Tucked into a warehouse off of University Avenue in St. Paul is a hidden carnival of amusements: vintage arcade games, miniature golf, boardwalk-style treats, and cocktails, all kissed with a magic created by local artists.
Can Can Wonderland officially opens to the public tomorrow, and the new funky destination is sure to be a go-to spot for something a little different.
The mini-golf course itself is a spectacular wonder. Filled with giant pink and polka-dotted creatures, street art-style murals, mini ferris wheels, elaborate mousetrap contraptions, and more, the whole course is a delight.
Christi Atkinson -- who co-owns Can Can along with Chris and Jennifer Pennington and Rob Clapp -- knows a thing or two about artist-designed mini golf, having been instrumental in bringing it to the Walker Art Center a decade ago.
“We used to do it as a way to celebrate local artists and highlight the sculpture garden, and now the Walker does it every year because it’s a money maker,” she says. Atkinson believes there’s plenty of room for another venue in this niche market. “The more in town the better,” she says. “It would be totally great if we were a town noted for artist-designed mini golf.”
When Can Can hosted a preview on New Year’s Eve, the space was brimming with a weird carnivalesque energy. “Here’s the cool thing,” says Rob Clapp. “There’s nothing like this and so therefore we will be unique and different.”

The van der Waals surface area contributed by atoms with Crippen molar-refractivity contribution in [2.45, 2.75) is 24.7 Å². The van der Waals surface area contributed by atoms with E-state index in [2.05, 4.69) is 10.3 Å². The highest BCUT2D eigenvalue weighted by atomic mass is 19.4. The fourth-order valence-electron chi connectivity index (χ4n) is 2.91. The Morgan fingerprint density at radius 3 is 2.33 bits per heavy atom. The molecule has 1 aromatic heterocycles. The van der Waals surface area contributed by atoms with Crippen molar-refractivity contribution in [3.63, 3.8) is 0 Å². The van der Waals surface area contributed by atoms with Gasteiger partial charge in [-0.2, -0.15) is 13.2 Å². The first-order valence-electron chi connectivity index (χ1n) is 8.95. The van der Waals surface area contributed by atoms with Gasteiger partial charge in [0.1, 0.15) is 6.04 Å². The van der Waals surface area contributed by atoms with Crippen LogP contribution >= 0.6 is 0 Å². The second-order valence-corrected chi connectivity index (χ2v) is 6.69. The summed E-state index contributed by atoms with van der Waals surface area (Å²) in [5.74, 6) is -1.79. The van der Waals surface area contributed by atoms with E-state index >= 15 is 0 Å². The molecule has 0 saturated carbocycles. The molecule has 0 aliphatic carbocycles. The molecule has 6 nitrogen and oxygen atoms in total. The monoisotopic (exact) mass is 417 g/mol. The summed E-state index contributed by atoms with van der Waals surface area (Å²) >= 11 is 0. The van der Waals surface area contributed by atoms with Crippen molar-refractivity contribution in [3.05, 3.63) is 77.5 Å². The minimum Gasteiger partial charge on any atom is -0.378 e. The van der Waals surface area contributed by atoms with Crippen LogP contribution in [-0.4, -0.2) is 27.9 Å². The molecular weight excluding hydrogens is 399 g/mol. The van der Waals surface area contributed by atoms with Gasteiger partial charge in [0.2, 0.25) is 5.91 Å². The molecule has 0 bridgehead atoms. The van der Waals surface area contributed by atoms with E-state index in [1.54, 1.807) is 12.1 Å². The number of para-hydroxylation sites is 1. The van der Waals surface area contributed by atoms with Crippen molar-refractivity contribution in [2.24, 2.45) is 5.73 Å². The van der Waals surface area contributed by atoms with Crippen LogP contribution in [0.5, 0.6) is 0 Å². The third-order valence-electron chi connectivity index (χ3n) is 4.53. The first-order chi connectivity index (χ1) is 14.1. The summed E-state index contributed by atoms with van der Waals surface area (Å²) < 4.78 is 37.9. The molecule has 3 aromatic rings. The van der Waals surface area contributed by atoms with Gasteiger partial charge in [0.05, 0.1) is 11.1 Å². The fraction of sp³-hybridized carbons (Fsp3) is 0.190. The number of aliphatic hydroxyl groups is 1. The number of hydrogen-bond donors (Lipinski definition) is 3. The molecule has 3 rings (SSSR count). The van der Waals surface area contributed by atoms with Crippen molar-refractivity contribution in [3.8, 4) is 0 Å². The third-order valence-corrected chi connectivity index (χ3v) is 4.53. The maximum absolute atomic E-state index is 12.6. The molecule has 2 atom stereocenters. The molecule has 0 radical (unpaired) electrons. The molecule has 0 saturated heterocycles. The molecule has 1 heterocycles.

“Even our own families didn’t understand what we were doing,” Atkinson says. “It’s hard to explain. There are a lot of abstract concepts.”
The four owners want to put artists at the forefront, evidenced by the creativity that’s bursting at the seams all over the warehouse space.
“What gets me excited is getting to pay artists for their work, and having a place that’s been created that’s imbued with artists,” Atkinson says. So far, they’ve employed artists to create the mini-golf course, but Atkinson hopes to hire more talents for other projects in the future.
One of the artists featured is Zoran Mojsilov, who has also created mini-golf artwork for the Walker’s course. Mojsilov and Atkinson are in a yoga class together, and that’s where she asked him to step in four months ago at Can Can when another artist canceled.
They hired Mojsilov to build a drink rail. Instead, they got an elaborate forest of sculpted trees.
“Zoran has been a gift to us,” says Clapp. “Ever since he came in, it was just the energy we needed to spruce up the place.”
In his work, Mojsilov draws on imagery from the ancient art of carpet making in his grandmother’s village. One of these carpets is displayed as part of the installation, and Mojsilov’s sculptures use symbols from the carpet as well.
Eventually, Can Can Wonderland will be home to the Break Room, where people can destroy things to vent their frustration. That will be opening later in 2017. For now, come and play a round, play some arcade games, and enjoy the wondrous atmosphere.
Can Can Wonderland opens tomorrow, January 12.
IF YOU GO:
Can Can Wonderland
755 Prior Ave. N. Ste. 4, St. Paul
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